Ready for the Helsinki International Ballet Competition 2022
How are the plans for the Helsinki International Ballet Competition going?
Minna Tervamäki, deputy chairperson of the Helsinki International Ballet Competition Association, responds.
Preparations for the Competition in 2022 are in full swing. I hope that we will be able to witness an unprecedentedly fine competition for young ballet dancers at the Finnish National Opera and Ballet from 30 May to 6 June 2022. It will be a chance to see future stars of ballet right here in Helsinki.
The coronavirus pandemic has restricted teaching, practising and performing in many ways all over the world. The Helsinki International Ballet Competition is a showcase for young dancers to show their talent and diversity. When a young ballet dancer decides to enter a competition, the decision always increases their motivation to practise and their ambition. A ballet competition is always full of surprises in addition to the expected successes.
What kind of a competition may we expect?
In previous years, the Helsinki International Ballet Competition has been commended for the high quality of its organisation and its inspiring spirit. Many have described the Competition as a study trip where one can win in many ways. The competitors learn much from each other, and they can also rely on a thorough and many-sided evaluation of their skills and their choreography.
The Competition is held in the wonderful premises of the Finnish National Opera and Ballet. Competitors perform on stage to supportive audiences. The rehearsal rooms are also at the Opera House. There are numerous training and coaching sessions in the course of the Competition.
The fresh green of nature in early summer surrounds the energy and joy manifested by the young ballet dancers, aged 15 to 25. The vicinity of Töölönlahti bay is a uniquely beautiful and inspiring place to train, to compete, to relax, to network, to learn and to make friends. Helsinki has numerous cafés with summer terraces on the streets, in the parks and on the waterfront.The really fun thing is that everywhere can be accessed by bike.
All the venues and hotels of the Helsinki International Ballet Competition are within easy reach of each other. Thus, it is simple and safe for the competitors, jury members, support groups, audiences and the entire organisation.
Helsinki is a fascinating cultural city, and the Helsinki International Ballet Competition will be one of its most prominent world-class events in 2022. I believe that there will be a quite extraordinarily creative vibe at the 2022 Competition.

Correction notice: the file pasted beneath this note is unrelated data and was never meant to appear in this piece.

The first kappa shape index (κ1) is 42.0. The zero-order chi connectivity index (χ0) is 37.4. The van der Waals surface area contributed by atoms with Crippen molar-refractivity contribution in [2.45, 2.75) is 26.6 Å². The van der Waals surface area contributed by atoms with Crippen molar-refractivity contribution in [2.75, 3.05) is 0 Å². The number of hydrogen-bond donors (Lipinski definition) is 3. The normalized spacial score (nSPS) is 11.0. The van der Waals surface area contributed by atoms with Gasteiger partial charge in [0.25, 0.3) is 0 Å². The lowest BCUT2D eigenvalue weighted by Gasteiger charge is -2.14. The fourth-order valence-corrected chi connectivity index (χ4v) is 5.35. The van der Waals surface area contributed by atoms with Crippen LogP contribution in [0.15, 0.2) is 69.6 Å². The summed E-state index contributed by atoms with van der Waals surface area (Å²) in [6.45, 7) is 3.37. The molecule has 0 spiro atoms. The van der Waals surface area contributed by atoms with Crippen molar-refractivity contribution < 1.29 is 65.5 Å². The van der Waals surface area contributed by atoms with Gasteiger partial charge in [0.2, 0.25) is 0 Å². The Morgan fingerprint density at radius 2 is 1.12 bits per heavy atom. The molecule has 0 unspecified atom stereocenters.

What is the post-pandemic future of ballet?
Ballet dancers have shown their strength during the coronavirus pandemic. They are passionate and disciplined enough to have kept on training at home, in the garden and in parks. Ballet dancers are incredibly creative at coming up with ways to stay in shape. Many have held virtual training sessions together and shared them on social media, which is a wonderful thing to inspire others to ballet training too!
I am a great admirer of the tenacity of all young ballet dancers amidst the challenges of the pandemic. Ballet has provided people around the world with liberating moments of enjoyment. Ballet has a robust classical tradition while also nurturing innovative and rejuvenating trends. Ballet is one of the most universally inspiring art forms of our time.
When will the application round begin?
The current plan is that in November 2021 we will start accepting applications for the Helsinki International Ballet Competition 30 May – 6 June 2022. We will be posting updated information on our website (ibchelsinki.fi) and in our newsletter.
When will ticket sales begin?
Tickets for all events of the Helsinki International Ballet Competition and the Gala will go on sale in autumn 2021. We will be announcing the detailed timetable in all our channels and in our newsletter. We would like to welcome everyone to come to see and support the young competitors.
Text: Marja-Liisa Pollari
Ballet dancer, choreographer and multi-artist Minna Tervamäki is pleased with how inventive young ballet dancers have been in finding ways to practice and perform during the coronavirus pandemic.
Photo: Minna Hatinen